The George Hotel and Residences will now be expected to pay an estimated $330, 516.79 in non-development cost charge (DCC) contributions to the upgrade of the Prowse Road sewer lift station in Gibsons.
Council heard July 16 that the increase is the result of updated calculations and a staff review of the rates to be charged as part of the Prowse Road Lift Station Excess Services Bylaw.
The bylaw would determine how much new developments that would hook into the sewer lift station contribute to upgrading the facility, over and above the DCCs the Town collects for sewer infrastructure.
In a report to council, director of infrastructure services, Dave Newman, said about 53 per cent of the $1.8 million cost of the Prowse Road upgrades will be recouped through the excess services charges and the remaining 47 per cent will be covered through normal DCCs.
Newman said although the George Hotel and Residences is not covered by the bylaw because its contribution will come through a development agreement, the same formula is being used and he felt including the George numbers in the report was important for both the public and council.
The size of the George’s contribution was also a key issue raised by people who campaigned against the Town’s recent Alternate Approval Process (AAP) effort to support a $1.76 million loan for the Prowse Road upgrades.
“This bylaw does not apply to the George, because we’ll receive the same amount of money through the development agreement, but they’ve become very much connected,” Newman said.
Newman told council that the original figure of $144,695 that the George developer would be asked to pay was too low because a conversion from potential commercial floor area to land area led to an under-calculation.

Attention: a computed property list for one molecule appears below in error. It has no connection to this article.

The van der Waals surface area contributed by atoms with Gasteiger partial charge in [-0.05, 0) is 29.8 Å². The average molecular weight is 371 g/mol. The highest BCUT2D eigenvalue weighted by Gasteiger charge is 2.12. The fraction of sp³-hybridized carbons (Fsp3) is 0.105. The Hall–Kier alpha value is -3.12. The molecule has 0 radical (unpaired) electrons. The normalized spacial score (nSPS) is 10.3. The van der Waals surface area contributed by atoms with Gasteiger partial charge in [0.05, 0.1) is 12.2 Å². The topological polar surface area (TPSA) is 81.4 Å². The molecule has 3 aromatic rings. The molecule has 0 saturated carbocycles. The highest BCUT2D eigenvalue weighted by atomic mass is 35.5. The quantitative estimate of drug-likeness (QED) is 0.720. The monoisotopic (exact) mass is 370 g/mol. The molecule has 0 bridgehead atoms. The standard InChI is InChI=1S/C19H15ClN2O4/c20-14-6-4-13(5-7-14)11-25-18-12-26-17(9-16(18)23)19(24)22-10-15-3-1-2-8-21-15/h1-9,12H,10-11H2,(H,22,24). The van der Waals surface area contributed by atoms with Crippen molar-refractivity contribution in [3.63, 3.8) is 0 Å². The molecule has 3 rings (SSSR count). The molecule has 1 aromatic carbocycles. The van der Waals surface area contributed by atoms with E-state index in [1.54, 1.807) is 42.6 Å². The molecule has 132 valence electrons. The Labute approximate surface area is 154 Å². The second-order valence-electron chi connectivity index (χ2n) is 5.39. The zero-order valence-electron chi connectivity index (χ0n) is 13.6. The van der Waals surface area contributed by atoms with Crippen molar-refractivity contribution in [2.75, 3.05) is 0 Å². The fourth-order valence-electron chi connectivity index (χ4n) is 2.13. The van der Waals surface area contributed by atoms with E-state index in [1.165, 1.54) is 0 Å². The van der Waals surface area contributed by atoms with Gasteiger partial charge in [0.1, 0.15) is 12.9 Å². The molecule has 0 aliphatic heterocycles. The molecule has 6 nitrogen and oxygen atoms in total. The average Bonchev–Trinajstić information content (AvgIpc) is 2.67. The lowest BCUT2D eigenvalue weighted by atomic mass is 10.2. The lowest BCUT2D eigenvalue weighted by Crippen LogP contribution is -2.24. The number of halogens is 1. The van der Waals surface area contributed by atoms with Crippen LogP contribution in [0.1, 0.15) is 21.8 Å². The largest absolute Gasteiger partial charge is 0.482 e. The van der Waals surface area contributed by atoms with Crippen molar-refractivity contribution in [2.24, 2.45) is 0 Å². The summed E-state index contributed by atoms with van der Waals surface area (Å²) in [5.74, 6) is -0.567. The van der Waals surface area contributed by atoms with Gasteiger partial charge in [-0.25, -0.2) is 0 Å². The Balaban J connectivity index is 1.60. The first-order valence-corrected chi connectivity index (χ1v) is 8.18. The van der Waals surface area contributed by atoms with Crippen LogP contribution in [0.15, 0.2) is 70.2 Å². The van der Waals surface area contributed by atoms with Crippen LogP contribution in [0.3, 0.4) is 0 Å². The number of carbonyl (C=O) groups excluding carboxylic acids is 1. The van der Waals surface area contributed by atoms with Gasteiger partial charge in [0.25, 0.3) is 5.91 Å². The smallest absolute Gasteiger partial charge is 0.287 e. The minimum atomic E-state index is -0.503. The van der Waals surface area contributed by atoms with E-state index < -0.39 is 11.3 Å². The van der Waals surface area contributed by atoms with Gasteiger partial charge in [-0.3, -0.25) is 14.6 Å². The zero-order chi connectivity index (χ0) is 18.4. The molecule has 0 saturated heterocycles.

According to Newman’s written report, “Based on the new proposed rates as well as applying the new floor area calculation results in a calculated amended contribution of $330,516.79 for the George. This translates to an 82% increase in residential charges and a 157% increase in commercial from the initial calculations.”
Newman also said that although passage of the bylaw isn’t necessary to secure the George contribution, it is urgent because the upgrade work will start soon and other developments will need to contribute.
“We don’t have any other development agreements that address a contribution toward the Prowse Road lift station, so this excess service charges bylaw addresses all the other developments,” Newman said. “We are already approving developments that are falling under the old rates and so we’re not realizing the amount that we should be and it may be very significant if there’s a further delay on this bylaw.”
There were several questions from the public gallery about whether the calculations of the George contribution were still too low, especially related to commercial floor space area.
Newman said a detailed calculation would be made once final construction drawings are submitted and assessed by the Town’s building department, he also said the area used as parking space is not usually included – for any project.
“That’s consistent with our DCC bylaws,” he said.
The proposed bylaw also has a clause allowing new calculations based on updated construction costs for the Prowse Road work.
At the end of the council meeting, councillor Annemarie De Andrade said the staff review of the formulas and the resulting updates are also an example of public involvement leading to a positive outcome.
“Clearly public input is not only valid, but needed in this community. The report indicates that the consultant made a mistake, staff didn’t notice, but citizens came forward with concerns about the development’s contribution and asked questions that led to results. It’s a win-win situation for all of us.”
The excess services bylaw was scheduled for an adoption vote at the July 23 council meeting, along with the first three readings of a bylaw authorizing the Town to take out a temporary loan until the $1.76 million in long term debt comes through in April 2020.
A report from director of finance Dave Douglas said staff with work on the project set to begin later this summer with a planned completion date of spring 2020, the Town needs cash flow to cover invoices that will come in as soon as construction begins.